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Sandoz voluntarily recalls 10 lots of Introvale birth control pills

A 13-week blister package of Introvale birth control pills is displayed with the placebo pills in the correct order. FDA

(CBS News) Sandoz, a subsidiary of pharmaceutical company Novartis, is voluntarily recalling 10 lots of its generic Introvale birth control due to an incorrectly placed placebo pills.

The U.S. Food and Drug Administration said that each three-month blister card contains 84 peach-colored active tablets and 7 white placebo tablets. In the packs with the error, the placebo tablets are placed in the 9th week slot instead of the correct 13th week slot. The picture on the left shows the correct order of pills.

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"While the white placebo tablets can be clearly distinguished from the peach-colored active tablets, the risk of an unintended pregnancy for a patient taking the wrong tablet over several days cannot be excluded," Sandoz said in the FDA statement.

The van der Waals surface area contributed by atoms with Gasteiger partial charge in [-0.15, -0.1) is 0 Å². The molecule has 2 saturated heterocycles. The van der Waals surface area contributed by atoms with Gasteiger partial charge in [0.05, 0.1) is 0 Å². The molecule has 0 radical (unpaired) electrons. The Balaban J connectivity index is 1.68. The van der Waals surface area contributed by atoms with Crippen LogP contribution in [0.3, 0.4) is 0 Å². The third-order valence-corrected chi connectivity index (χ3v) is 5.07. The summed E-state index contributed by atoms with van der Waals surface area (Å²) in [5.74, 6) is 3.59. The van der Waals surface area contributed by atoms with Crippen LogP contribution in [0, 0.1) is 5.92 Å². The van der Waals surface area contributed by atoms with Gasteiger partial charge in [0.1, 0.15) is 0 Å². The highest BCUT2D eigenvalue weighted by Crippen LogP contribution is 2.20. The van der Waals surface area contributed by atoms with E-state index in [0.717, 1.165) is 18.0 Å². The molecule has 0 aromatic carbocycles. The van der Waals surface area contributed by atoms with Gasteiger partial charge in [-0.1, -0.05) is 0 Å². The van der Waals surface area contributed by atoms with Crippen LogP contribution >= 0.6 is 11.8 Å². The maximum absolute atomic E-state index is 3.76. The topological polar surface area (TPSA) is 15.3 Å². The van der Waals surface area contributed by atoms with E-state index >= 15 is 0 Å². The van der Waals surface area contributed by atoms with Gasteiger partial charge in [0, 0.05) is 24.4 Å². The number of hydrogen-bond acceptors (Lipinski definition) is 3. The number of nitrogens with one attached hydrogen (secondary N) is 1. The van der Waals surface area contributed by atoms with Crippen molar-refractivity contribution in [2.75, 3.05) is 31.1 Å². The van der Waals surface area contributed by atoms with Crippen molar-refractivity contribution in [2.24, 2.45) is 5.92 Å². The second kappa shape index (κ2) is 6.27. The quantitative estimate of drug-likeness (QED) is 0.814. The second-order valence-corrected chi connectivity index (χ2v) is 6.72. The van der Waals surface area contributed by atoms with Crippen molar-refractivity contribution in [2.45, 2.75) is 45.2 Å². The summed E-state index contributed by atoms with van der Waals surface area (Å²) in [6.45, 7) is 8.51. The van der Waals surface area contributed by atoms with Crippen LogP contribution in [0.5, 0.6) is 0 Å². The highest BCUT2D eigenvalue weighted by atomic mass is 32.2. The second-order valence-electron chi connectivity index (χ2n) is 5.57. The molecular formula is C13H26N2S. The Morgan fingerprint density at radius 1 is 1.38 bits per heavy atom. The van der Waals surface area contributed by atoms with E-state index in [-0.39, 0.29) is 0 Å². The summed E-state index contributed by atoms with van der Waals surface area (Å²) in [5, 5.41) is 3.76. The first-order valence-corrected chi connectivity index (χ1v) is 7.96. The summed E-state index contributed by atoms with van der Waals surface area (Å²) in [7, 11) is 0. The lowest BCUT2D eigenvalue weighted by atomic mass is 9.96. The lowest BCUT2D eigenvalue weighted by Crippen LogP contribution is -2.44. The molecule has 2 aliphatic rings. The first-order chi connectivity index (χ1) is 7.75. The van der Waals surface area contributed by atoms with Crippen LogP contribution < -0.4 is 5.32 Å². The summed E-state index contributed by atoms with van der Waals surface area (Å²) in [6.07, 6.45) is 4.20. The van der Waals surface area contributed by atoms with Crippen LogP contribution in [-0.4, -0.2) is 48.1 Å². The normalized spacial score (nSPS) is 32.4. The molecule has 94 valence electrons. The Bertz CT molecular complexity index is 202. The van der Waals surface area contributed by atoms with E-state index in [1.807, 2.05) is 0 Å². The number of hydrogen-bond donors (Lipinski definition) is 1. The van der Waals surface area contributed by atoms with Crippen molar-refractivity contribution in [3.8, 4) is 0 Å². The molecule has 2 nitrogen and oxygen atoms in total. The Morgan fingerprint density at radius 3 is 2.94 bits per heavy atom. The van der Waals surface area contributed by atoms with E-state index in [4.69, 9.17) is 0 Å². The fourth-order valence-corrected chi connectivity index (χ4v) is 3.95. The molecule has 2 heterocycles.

The lot numbers in question were distributed in the U.S. between January 2011 and May 2012. Their numbers are: LF00478C, LF00479C, LF00551C, LF00552C, LF00687C, LF00688C, LF00763C, LF00764C, LF00765C and LF01261C.

Sandoz suggested that if a pill-taker finds that the placebos are placed in the wrong week, they should immediately discontinue using the tablets and switch to a non-hormonal form of birth control. They recommended that the person call their health service provider immediately, and call or email the Sandoz Drug Information Direct Line at 800-525-2492 or to report the error. The company said, however, that there have not been any adverse reactions because of the packaging problem, but the recall is being done as a precautionary matter.

This marks the fourth major birth control pill recall in recent news. HealthPop previously reported that in February, Pfizer recalled 1 million birth control packages because the pills were either in the wrong spot or had the wrong number of the different pill kids in each blister. Qualitest Pharmaceutical also had a recall because they placed pills in the wrong places inside their packages in February. An Indian-based company, Glenmark Generics, also recalled its pills in February because the pills were in the wrong order.

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